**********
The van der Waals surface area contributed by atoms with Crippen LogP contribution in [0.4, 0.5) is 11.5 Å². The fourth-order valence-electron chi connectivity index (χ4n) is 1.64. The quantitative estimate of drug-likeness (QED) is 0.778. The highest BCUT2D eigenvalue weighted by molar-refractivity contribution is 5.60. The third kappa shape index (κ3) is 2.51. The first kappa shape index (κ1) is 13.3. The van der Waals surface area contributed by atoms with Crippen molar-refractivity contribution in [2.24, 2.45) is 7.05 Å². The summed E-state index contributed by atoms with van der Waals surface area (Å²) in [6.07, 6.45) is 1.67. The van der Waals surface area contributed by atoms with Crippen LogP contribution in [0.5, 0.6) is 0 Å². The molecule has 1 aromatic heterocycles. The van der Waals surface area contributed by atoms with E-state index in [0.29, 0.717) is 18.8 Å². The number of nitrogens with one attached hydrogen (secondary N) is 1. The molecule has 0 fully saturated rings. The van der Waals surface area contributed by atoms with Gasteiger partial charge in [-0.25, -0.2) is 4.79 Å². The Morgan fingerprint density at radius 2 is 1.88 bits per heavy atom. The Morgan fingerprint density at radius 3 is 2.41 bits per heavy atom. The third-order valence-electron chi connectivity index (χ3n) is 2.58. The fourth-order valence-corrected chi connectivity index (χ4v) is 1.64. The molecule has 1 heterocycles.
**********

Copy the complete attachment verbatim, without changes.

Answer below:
The van der Waals surface area contributed by atoms with Crippen LogP contribution in [0.4, 0.5) is 11.5 Å². The fourth-order valence-electron chi connectivity index (χ4n) is 1.64. The quantitative estimate of drug-likeness (QED) is 0.778. The highest BCUT2D eigenvalue weighted by molar-refractivity contribution is 5.60. The third kappa shape index (κ3) is 2.51. The first kappa shape index (κ1) is 13.3. The van der Waals surface area contributed by atoms with Crippen molar-refractivity contribution in [2.24, 2.45) is 7.05 Å². The summed E-state index contributed by atoms with van der Waals surface area (Å²) in [6.07, 6.45) is 1.67. The van der Waals surface area contributed by atoms with Crippen LogP contribution in [0.5, 0.6) is 0 Å². The molecule has 1 aromatic heterocycles. The van der Waals surface area contributed by atoms with E-state index in [0.29, 0.717) is 18.8 Å². The number of nitrogens with one attached hydrogen (secondary N) is 1. The molecule has 0 fully saturated rings. The van der Waals surface area contributed by atoms with Gasteiger partial charge in [-0.25, -0.2) is 4.79 Å². The Morgan fingerprint density at radius 2 is 1.88 bits per heavy atom. The Morgan fingerprint density at radius 3 is 2.41 bits per heavy atom. The third-order valence-electron chi connectivity index (χ3n) is 2.58. The fourth-order valence-corrected chi connectivity index (χ4v) is 1.64. The molecule has 1 heterocycles.